The Midwest, says the U.S. Census, consists of 12 states — Illinois, Indiana, Iowa, Kansas, Michigan, Minnesota, Missouri, Nebraska, North Dakota, Ohio, South Dakota, and Wisconsin.

That definition is useful for statistical and marketing purposes, but one would be hard-pressed to find close cultural bonds between, say, the sparsely populated Dakotas and urbanized, industrial Ohio or the conservative communities of the Missouri Ozarks and the progressive cities of Madison, Wis., and Minneapolis-St. Paul.

But in the shorthand of politics and journalism, the Midwest represents a vast expanse of approximately 70 million souls who toil in factories, grow corn and wheat, and live somewhere between the more sophisticated and dynamic coastal states. This Midwest is the heartland of a great nation — where one finds the true faces of America. It is the place where people work hard, pay their bills, build sturdy and unassuming homes, go to church, and stay rooted.

It’s this Midwest that candidates for national office want to be from, even when they’re not.

“I was raised by small town folks from Kansas with Midwestern values of honesty and hard work and responsibility,” then-presidential candidate Barack Obama told NBC’s Brian Williams, “people who, you know, come straight out of central casting of small Midwest towns.”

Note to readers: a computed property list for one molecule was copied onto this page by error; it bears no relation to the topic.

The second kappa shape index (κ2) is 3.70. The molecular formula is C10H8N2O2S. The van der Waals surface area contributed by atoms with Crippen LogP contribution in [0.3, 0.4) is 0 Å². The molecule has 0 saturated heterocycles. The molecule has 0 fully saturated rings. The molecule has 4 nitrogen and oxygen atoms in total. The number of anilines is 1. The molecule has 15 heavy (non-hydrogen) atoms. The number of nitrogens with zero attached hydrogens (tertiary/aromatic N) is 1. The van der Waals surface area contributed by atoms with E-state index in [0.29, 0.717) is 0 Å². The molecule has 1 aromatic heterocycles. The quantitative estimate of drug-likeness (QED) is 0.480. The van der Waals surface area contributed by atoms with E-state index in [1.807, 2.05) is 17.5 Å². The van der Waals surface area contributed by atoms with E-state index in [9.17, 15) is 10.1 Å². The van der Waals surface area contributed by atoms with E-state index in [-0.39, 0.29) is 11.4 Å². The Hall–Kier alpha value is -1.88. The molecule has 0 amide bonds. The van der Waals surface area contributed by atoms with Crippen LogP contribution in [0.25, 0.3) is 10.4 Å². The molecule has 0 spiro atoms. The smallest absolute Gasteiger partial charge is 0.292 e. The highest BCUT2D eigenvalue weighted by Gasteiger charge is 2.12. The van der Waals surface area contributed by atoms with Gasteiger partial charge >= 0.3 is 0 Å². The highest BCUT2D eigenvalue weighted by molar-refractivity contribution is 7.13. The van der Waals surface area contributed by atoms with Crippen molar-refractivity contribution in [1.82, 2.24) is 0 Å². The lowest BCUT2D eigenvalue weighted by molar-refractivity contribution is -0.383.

Of course, the iconic Man of the Midwest remains Abraham Lincoln, the president that Hawaii-born Obama repeatedly invokes as his model.

In American mythology, Lincoln became the quintessential self-made man — honest, hard working, and, notwithstanding his well-documented melancholy, an optimist who believed in the promise of America.

Lincoln’s life and political career, says historian and author Kenneth Winkle, “came to represent essential Midwestern values.”

Would Lincoln have been a lesser man if he’d stayed in Kentucky — or headed to California or New York?

Are hard work, honesty, and optimism held in lower regard in those or any other parts of the nation?

The notion that the Midwest represents a more decent and levelheaded America is so pervasive that even locals tend to believe it.

And that may be why they keep getting disappointed, over and over. — (Dec. 3, 2008)

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